Innovation and the Foundational Economy: a new model of place-based development?
The emerging concept of Foundational Economy carries enormous implications for a place-based approach to innovation, development and territorial politics (Bentham et al. 2013; Fairbrother 2017; Marques et al. 2018). In contrast to conventional models of innovation, which are often focused on the fashionable high technology sectors of the knowledge economy, the Foundational Economy perspective calls attention to the unfashionable, mundane sectors that are designed to keep us “safe, sound and civilised” – such as health, education, dignified eldercare, social housing, agro-food, energy and the like (Engelen et al. 2017). The foundational economy includes the goods and services which are the social and material infrastructure of civilized life because they provide the daily essentials for all households.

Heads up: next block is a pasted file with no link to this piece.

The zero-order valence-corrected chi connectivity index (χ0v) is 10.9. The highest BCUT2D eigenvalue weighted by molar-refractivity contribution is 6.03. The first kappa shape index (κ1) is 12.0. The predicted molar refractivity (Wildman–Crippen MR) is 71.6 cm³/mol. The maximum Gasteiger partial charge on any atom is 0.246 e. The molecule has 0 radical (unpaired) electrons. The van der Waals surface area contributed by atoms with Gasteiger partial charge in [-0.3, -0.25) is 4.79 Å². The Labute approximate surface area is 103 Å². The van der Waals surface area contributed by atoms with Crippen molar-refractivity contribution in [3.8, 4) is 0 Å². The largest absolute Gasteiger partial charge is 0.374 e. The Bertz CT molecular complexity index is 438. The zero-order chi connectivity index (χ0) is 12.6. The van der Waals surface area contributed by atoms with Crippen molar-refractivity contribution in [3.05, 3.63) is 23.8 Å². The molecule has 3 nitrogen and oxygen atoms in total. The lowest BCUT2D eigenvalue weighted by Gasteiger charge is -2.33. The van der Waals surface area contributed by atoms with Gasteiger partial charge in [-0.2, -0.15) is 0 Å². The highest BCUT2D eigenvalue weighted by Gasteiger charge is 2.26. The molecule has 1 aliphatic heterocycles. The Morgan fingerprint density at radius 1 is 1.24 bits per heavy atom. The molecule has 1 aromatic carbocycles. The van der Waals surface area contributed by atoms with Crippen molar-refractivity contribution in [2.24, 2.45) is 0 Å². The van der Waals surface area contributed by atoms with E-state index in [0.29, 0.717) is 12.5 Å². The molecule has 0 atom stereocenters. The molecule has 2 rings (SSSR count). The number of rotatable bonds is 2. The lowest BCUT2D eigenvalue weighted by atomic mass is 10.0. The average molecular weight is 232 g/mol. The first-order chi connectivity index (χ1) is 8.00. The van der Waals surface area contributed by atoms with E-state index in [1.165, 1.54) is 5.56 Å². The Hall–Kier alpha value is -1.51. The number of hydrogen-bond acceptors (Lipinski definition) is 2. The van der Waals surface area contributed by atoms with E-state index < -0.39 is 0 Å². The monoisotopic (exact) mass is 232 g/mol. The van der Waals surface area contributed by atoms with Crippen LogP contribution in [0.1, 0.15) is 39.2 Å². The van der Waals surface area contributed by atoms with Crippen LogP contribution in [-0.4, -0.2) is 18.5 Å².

Although the foundational economy seemingly could be contrasted to the technology-generating sectors of the knowledge economy, all the foundational sectors are extensive technology-using and knowledge-intensive sectors. Nonetheless, there is still considerable ambiguity regarding the role of innovation in a Foundational Economy. Who are the innovating agents in the Foundational Economy, what characterizes the networks and institutions that enable and constrain innovation in the Foundational Economy, is innovation in the Foundational Economy different from innovation as we know it in the knowledge economy? How do regional characteristics condition the possibilities for advancing principles of the foundational economy? These fundamental questions have not been addressed in the emerging literature around the Foundational Economy. In general, little is known about the geography of innovation in Foundational Economies. This session seeks to bring together research on the elusive whereabouts of innovation in the Foundational Economy and its implications for place-based approaches to regional development and territorial politics. These implications also include normative concerns about what should be prioritised in regional development, namely whether the goal is overall growth in total output or better distribution of existing wealth; whether policy should seek job growth for low-skilled workers or the attraction of highly skilled talent from elsewhere; or if regions should encourage radical innovation that displaces existing specialisations, or incremental innovation which promotes slow change but avoids social disruptions.